aisaa nah hu))aa hogaa ko))ii vaaqi((ah aage
ik ;xvaahish-e dil saath mire jiitii ga;Rii hai

1) it will not have occurred, any such event, previously
2) a single/particular/unique/excellent desire of the heart has, with me, been buried alive



vaaqi((ah : 'Event, occurrence, incident;... accident; misfortune; a grieyous calamity; ... —casualty; death; —a dream, vision'. (Platts p.1175)

S. R. Faruqi:

The image in the second line is so heart-shaking and full of meaning that its equal could hardly be found. Because ;xvaahish is feminine, it also brings to mind the custom in olden times of innocent girls being buried alive. (This custom was certainly there in ancient Arabia; in some regions of Hindustan too up until Mir's time-- or rather, after that too-- the custom existed.) For this practice the phrase ga;Rii hai is more forceful than dafn kii jaa rahii hai and so on. The vision of ;xvaahish as innocent, or (because it doesn't become fulfilled) as young, is also present. In short, in every way this line creates a hair-raising image.

We are of course acquainted with vaaqi((ah meaning 'death'; thus we can see that this word alludes not only to the speaker's death, but also to the young desire's being buried alive.

A [Persian] verse by Nisbati Thanesari is somewhat close to Mir's theme, but Nisbati's verse lacks Mir's 'mood' and dramaticness:

'Put me underground somewhere separate from my heart,
For in the same grave as that oppressed one, it's impossible to sleep.'

Similarly, Amir Mina'i too has touched on the theme, but in his verse there's no special excellence of meaning; there's a bit of 'mood' and the eloquent phrase ;xaak bhii nah thaa :

dekhaa kafan ;Ta;Tol ke ham ne amiir kaa
ik ;hasrato;N kii puu;T thii aur ;xaak bhii nah thaa

[we groped around in Amir's shroud and saw
there was a single heap of longings; and there was {nothing else / 'not even dust'}]

In Nisbati's verse there's the theme of being buried alive, but lightly so. In Amir's verse there's the theme of the burying of unfulfilled longings, but no abundance of meaning. And neither of them has a 'dramaticness' like Mir's.

In the first divan, Mir has clearly profited from Nisbati's theme, but there too Mir's insha'iyah and 'dramatic' structure outweighs Nisbati's [{385,13}]:

gar saath le ga;Raa to dil-e mu;z:tarib to miir
aaraam ho chukaa tire musht-e ;Gubaar ko

[if the agitated heart would be buried alongside, then, Mir
there's an end to rest for your handful of dust]

In the first divan itself, Mir has lightened the theme of the present verse and composed it with verbosity; thus it doesn't have the same effect [{428,8}]:

;hasrat-e va.sl-o- ;Gam-e hijr-o-;xayaal-e ru;x-e yaar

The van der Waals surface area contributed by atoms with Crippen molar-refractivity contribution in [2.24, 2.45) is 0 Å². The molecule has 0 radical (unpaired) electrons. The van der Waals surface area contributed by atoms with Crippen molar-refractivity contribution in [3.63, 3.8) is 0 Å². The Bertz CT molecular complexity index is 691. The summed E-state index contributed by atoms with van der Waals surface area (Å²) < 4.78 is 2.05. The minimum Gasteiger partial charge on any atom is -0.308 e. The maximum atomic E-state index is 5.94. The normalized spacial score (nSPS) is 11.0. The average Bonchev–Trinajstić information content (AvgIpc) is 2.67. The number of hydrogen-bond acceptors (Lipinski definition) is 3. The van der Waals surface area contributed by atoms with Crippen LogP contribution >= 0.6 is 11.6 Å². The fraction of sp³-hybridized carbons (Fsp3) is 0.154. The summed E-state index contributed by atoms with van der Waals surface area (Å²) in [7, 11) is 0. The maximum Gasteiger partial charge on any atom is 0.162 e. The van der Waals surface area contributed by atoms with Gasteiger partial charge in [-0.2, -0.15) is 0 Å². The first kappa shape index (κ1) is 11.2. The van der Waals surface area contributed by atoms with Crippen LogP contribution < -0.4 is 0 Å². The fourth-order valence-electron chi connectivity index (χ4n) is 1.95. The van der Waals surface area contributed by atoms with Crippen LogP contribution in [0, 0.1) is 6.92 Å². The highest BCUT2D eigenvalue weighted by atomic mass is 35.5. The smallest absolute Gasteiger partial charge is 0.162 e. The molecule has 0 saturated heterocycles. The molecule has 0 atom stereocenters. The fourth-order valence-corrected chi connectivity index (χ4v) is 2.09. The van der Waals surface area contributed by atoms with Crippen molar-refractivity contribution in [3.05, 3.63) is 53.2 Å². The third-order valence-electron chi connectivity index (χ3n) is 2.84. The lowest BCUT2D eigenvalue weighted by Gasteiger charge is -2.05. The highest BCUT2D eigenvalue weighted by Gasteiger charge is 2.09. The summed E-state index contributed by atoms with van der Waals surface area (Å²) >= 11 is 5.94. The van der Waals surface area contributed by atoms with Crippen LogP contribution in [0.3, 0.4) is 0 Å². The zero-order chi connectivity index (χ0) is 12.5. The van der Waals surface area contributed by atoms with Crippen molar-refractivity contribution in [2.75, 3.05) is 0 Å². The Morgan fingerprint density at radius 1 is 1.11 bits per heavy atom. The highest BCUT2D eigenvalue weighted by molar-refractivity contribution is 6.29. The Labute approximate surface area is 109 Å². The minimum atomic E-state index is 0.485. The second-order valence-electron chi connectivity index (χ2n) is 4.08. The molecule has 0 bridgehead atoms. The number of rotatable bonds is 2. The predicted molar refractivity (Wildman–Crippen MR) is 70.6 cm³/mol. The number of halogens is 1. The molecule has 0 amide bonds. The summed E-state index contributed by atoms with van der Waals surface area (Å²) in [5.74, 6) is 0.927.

mar gayaa mai;N pah mire jii me;N rahaa kyaa kyaa kuchh

[longing for union, and grief of separation, and the thought of the beloved's face
I died, but in my inner-self what-all remained!]

It's also worthy of note that in the present verse Mir has said ik ;xvaahish-e dil . One meaning of this is, 'There was one desire, and it was buried alive with me'. Another meaning is, 'There were many desires, they all died; only one remained, and even that one people buried alive with my corpse'. A third meaning is that he doesn't want to express what that desire is; he only says, 'There was one desire' (that is, he doesn't explain the desire).

In the verse below, Dard has used ek well, but his verse has more 'mood' than meaning. But what a cleanly-constructed verse it is! This style ended with Dard:

sau bhii to ko))ii dam dekh sakaa ay falak
aur tuu yaa;N thaa hii kyaa ek magar dekhnaa

[you were able to see even a hundred in an instant, oh sky
and were you here at all?! -- look perhaps at one]

[See also {617,1}.]



Here is an elegantly structured 'mushairah verse'. The first line is bombastic verbiage and quite empty of content; it promises some unheard-of wonder, without giving the smallest hint as to what it might be. Even when-- after, under mushairah performance conditions, as long a wait as can conveniently be managed-- we encounter the second line, not until the very last possible moment, when we hear the punch-word ga;Rii , does the whole verse explode into meaning. And what a meaning! That particularly Victorian fear of being buried alive has earned itself the clinical name of taphophobia.

Of course, then we still have some remaining questions. In the second line, which thing is meant to amaze us? The answer depends on where we place the emphasis. Is the amazing thing the 'single', or 'particular', or 'unique', or 'excellent', nature of the desire? Is it the idea that all the speaker's other desires died out long before his death, while only this one remained alive? Is it the idea that all the speaker's other desires died when he died, so that their corpses were buried with his, while only this one remained alive till the last? Or is it the possibility that this one special desire may continue somehow to stay alive, even in the speaker's grave? This possibility should not be too surprising, after all, since the speaker himself is obviously continuing to produce verses from underground.